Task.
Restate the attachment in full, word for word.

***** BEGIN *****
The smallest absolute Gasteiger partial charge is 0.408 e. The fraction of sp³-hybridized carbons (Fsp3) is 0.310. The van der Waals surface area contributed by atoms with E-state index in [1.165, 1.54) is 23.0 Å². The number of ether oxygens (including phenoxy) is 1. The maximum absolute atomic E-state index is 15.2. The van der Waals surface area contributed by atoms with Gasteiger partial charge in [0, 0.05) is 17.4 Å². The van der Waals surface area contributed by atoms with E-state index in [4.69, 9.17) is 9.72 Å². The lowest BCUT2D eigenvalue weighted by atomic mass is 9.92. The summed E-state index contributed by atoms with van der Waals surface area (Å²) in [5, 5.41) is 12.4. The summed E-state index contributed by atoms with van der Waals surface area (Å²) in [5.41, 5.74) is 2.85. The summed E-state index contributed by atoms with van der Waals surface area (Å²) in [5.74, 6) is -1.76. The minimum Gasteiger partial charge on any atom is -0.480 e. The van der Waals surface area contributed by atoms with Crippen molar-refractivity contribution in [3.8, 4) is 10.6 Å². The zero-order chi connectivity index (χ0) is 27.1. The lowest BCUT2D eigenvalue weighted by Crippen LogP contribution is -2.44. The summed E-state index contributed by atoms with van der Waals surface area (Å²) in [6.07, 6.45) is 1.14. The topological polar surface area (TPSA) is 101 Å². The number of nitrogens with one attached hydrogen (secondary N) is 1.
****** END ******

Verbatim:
The smallest absolute Gasteiger partial charge is 0.408 e. The fraction of sp³-hybridized carbons (Fsp3) is 0.310. The van der Waals surface area contributed by atoms with E-state index in [1.165, 1.54) is 23.0 Å². The number of ether oxygens (including phenoxy) is 1. The maximum absolute atomic E-state index is 15.2. The van der Waals surface area contributed by atoms with Gasteiger partial charge in [0, 0.05) is 17.4 Å². The van der Waals surface area contributed by atoms with E-state index in [4.69, 9.17) is 9.72 Å². The lowest BCUT2D eigenvalue weighted by atomic mass is 9.92. The summed E-state index contributed by atoms with van der Waals surface area (Å²) in [5, 5.41) is 12.4. The summed E-state index contributed by atoms with van der Waals surface area (Å²) in [5.41, 5.74) is 2.85. The summed E-state index contributed by atoms with van der Waals surface area (Å²) in [5.74, 6) is -1.76. The minimum Gasteiger partial charge on any atom is -0.480 e. The van der Waals surface area contributed by atoms with Crippen molar-refractivity contribution in [3.8, 4) is 10.6 Å². The zero-order chi connectivity index (χ0) is 27.1. The lowest BCUT2D eigenvalue weighted by Crippen LogP contribution is -2.44. The summed E-state index contributed by atoms with van der Waals surface area (Å²) in [6.07, 6.45) is 1.14. The topological polar surface area (TPSA) is 101 Å². The number of nitrogens with one attached hydrogen (secondary N) is 1.